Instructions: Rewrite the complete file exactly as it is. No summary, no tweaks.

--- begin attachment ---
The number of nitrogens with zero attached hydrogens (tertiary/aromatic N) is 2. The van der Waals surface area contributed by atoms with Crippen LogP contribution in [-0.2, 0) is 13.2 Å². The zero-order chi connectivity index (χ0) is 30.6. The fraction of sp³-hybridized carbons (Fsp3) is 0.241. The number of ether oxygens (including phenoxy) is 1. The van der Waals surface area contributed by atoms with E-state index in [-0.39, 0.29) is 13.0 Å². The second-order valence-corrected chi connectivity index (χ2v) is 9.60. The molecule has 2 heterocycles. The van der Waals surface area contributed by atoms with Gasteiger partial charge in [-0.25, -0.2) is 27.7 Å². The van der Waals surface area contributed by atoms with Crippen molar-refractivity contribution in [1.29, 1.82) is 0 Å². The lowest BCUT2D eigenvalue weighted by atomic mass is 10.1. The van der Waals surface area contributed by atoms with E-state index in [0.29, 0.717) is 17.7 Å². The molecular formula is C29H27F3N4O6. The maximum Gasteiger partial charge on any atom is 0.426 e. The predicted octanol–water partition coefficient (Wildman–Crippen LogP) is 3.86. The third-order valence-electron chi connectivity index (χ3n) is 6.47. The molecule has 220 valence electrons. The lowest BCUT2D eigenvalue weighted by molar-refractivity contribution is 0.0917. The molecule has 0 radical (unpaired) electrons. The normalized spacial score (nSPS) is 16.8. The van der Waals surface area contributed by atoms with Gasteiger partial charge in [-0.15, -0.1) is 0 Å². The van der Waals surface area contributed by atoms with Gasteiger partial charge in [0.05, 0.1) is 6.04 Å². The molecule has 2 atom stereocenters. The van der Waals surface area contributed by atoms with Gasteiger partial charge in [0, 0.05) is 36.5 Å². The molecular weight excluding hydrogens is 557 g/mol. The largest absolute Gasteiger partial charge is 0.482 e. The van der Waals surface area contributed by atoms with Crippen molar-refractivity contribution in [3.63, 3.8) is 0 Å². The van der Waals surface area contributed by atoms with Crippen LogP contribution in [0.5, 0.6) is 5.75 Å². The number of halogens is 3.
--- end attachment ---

The number of nitrogens with zero attached hydrogens (tertiary/aromatic N) is 2. The van der Waals surface area contributed by atoms with Crippen LogP contribution in [-0.2, 0) is 13.2 Å². The zero-order chi connectivity index (χ0) is 30.6. The fraction of sp³-hybridized carbons (Fsp3) is 0.241. The number of ether oxygens (including phenoxy) is 1. The van der Waals surface area contributed by atoms with E-state index in [-0.39, 0.29) is 13.0 Å². The second-order valence-corrected chi connectivity index (χ2v) is 9.60. The molecule has 2 heterocycles. The van der Waals surface area contributed by atoms with Gasteiger partial charge in [-0.25, -0.2) is 27.7 Å². The van der Waals surface area contributed by atoms with Crippen molar-refractivity contribution in [1.29, 1.82) is 0 Å². The lowest BCUT2D eigenvalue weighted by atomic mass is 10.1. The van der Waals surface area contributed by atoms with E-state index in [0.29, 0.717) is 17.7 Å². The molecular formula is C29H27F3N4O6. The maximum Gasteiger partial charge on any atom is 0.426 e. The predicted octanol–water partition coefficient (Wildman–Crippen LogP) is 3.86. The third-order valence-electron chi connectivity index (χ3n) is 6.47. The molecule has 220 valence electrons. The lowest BCUT2D eigenvalue weighted by molar-refractivity contribution is 0.0917. The molecule has 0 radical (unpaired) electrons. The normalized spacial score (nSPS) is 16.8. The van der Waals surface area contributed by atoms with Gasteiger partial charge in [-0.15, -0.1) is 0 Å². The van der Waals surface area contributed by atoms with Gasteiger partial charge in [0.05, 0.1) is 6.04 Å². The molecule has 2 atom stereocenters. The van der Waals surface area contributed by atoms with Gasteiger partial charge in [0, 0.05) is 36.5 Å². The molecular weight excluding hydrogens is 557 g/mol. The largest absolute Gasteiger partial charge is 0.482 e. The van der Waals surface area contributed by atoms with Crippen molar-refractivity contribution in [3.63, 3.8) is 0 Å². The van der Waals surface area contributed by atoms with Crippen LogP contribution in [0.5, 0.6) is 5.75 Å². The number of halogens is 3.